Super Rugby in 2021



April 29th, 2020

Let’s assume for the purpose of this exercise that Super Rugby as we know it, is kaput.

There’s been plenty of media around this and with so much speculation going on, under the current circumstances and with the pre-Covid 19 talk around SA going a different way anyway, let’s run with the concept that South African involvement is no longer tenable.

What is everyones’ preferred model for 2021? Heaps of different things have been suggested, from a ‘super-charged’ season-long NPC (I’d love to see it this season in lieu of an abbreviated NZ-only Super Rugby comp), to a NZ and Australian comp, to the latter plus Argentina and then also something involving Japan and/or the Pacific Island nations.

I’m not going to go through why each of these models would or wouldn’t work. I have a clear favourite, although a few moons have to align for it to happen.

What’s certain is that any comp will involve five Kiwi franchises and at least four Australian teams. I say at least four because this could be a window of opportunity for the Western Force. It should also involve the Jaguares. Last years’ beaten finalists have proven their worth as competitors and probably now as a drawcard, and we’d need the income from Argentinian TV rights. So that’s 10 or 11 sides.

Without SA which provided the bulk of the all-important TV rights monies, we need another large nation with an interest, a playing base, finances and within striking distance of the South Pacific region. None of the Island nations fit that bill. The solution is obvious: Japan.

Problem is, it’s been tried and for whatever reason didn’t work (for Saanzar at least). But this isn’t now Saanzar. It could however be Janzar. As long as this new iteration of SR didn’t clash with the Top League, I think it could be put to the JRU that they could enter 4-5 Kiwi-style franchises made up of 3-4 Top League sides each (I think there are now 16?). It lengthens their season for sure, but no more than ours, or Australia’s, and let’s be honest, the physicality of the Top League isn’t to the same level of SR, and possibly not even quite to the level of the NPC, so this season isn’t going to break guys. An incentive could be a commitment to regular games between Japan, NZ, Australia and Argentina, possibly even entry into the Rugby Championship in lieu of their bunnies South Africa.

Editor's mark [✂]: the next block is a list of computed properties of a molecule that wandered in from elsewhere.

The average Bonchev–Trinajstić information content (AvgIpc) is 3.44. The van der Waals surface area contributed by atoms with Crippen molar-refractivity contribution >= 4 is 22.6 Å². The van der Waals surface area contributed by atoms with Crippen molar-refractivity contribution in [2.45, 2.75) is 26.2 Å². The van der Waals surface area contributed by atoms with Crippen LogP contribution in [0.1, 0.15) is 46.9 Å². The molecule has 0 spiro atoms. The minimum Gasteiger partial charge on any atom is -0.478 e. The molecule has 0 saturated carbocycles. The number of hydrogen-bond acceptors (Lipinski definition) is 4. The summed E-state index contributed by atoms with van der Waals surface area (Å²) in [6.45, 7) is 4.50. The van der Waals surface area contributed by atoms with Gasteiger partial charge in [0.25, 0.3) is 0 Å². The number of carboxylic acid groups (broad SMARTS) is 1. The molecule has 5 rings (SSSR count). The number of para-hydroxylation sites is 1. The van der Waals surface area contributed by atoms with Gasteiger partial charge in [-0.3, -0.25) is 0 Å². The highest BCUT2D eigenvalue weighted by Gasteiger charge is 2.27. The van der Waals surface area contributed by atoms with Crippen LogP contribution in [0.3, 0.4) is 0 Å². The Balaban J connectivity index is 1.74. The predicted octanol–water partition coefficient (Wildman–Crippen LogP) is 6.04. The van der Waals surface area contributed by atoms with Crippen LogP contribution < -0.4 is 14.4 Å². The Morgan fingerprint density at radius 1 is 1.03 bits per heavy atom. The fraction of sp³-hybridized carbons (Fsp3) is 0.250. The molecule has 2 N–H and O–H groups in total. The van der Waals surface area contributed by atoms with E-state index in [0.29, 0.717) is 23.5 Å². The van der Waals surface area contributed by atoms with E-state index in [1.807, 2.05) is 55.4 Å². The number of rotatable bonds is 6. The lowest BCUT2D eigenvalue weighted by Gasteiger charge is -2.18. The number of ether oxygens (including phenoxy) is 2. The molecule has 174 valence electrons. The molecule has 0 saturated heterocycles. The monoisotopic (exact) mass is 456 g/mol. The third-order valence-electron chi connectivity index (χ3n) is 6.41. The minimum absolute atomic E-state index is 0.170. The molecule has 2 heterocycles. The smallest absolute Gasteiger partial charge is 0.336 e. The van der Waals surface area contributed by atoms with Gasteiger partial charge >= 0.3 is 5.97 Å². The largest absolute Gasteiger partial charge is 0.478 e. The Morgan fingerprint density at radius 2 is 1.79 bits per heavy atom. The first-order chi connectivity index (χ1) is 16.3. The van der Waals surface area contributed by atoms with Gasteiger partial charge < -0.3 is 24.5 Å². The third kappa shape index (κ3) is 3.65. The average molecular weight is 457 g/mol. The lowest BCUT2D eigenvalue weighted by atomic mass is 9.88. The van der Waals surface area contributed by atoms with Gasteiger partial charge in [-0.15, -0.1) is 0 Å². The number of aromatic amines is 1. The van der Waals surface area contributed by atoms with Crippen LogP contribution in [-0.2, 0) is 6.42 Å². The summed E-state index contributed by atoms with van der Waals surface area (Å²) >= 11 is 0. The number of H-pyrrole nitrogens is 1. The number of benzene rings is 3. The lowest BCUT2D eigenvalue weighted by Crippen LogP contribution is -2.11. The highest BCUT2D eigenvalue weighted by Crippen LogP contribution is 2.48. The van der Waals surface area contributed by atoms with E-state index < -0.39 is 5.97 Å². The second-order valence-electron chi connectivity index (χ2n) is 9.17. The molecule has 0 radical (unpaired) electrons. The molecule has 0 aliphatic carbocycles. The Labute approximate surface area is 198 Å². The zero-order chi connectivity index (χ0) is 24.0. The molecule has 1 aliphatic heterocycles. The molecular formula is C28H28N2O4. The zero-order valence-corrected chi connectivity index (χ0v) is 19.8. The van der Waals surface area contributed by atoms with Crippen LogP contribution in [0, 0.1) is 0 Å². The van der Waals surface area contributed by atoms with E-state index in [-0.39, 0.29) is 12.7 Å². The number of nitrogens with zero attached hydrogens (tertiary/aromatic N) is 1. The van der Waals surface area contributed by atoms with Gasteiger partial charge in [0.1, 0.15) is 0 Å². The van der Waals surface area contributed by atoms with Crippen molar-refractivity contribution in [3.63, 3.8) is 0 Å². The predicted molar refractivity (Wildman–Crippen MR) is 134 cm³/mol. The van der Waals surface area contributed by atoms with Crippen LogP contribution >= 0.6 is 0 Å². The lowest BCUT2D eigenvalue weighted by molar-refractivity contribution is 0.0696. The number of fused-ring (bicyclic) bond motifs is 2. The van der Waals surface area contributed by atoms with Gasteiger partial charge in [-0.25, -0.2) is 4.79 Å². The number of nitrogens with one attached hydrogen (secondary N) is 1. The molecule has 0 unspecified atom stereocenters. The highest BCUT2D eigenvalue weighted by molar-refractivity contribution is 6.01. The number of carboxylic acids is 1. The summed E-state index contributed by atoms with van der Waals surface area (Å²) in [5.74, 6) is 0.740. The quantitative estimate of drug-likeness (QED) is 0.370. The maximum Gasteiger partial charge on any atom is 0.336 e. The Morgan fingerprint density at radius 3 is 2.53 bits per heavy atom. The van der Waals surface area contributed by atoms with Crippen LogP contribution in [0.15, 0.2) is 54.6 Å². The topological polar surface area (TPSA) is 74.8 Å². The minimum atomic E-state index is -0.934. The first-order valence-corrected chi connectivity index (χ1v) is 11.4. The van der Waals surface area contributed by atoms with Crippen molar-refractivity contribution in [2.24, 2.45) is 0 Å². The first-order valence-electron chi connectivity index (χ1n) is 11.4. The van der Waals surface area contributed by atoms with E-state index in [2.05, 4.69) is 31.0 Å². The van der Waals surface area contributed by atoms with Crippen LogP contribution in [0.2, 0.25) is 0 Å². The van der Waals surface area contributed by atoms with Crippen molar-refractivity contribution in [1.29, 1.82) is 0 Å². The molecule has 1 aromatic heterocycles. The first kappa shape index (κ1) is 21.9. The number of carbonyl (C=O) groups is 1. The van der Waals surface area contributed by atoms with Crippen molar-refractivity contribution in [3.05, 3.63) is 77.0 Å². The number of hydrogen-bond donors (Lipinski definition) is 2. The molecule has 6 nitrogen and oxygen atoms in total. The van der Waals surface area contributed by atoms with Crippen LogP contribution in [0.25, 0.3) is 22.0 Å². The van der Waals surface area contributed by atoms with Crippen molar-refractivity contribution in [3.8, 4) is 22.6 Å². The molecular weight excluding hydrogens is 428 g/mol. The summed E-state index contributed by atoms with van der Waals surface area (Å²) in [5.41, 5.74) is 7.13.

Surely a heavy rather than half-hearted Japanese involvement in SR and TRC would yield financial dividends and secure the future of these competitions and help us to retain players. It also opens up the possibility of the 4-5 Japanese teams signing a limited number of NZ players (on a ‘sabbatical’ basis) who could still be available for NZ, rather than losing them to European clubs. A bonus could be that these guys - if not selected for NZ - then come back and play NPC.

In an ideal world I’d like to see the Force return, although it does worry me how thin Australia’s playing stocks would be when split five ways, plus five Japanese teams and the Jaguares (I could imagine though the Argentine RU could argue for another team or teams). That’d be 16 sides. It’d be a round robin, but I’d have two bye weekends for each side starting maybe two to three rounds in and completed with two to three rounds to go. This makes it a 17 week round robin and gives you a start and finish when you don’t have any messy games-in-hand disparity. There wouldn’t be any garbage conference systems and my finals series would be eight teams over three weeks (QF, SF and final). Total length 20 weeks. Let’s say we had this comp this year, starting on Friday the 14th of February it would be completed on Saturday the 27th of June. A week off and then we host an in-bound tour for 3-4 weeks and get into TRC at the end of July or early August perhaps after another small gap. All going well, the last few weeks of the NPC we have full-strength provinces.

In terms of time zones, Japan works well for Australia and NZ but we would potentially lose some audience in Europe as games in SA were at a good time for them. The gains in Japan could outweigh that loss though.


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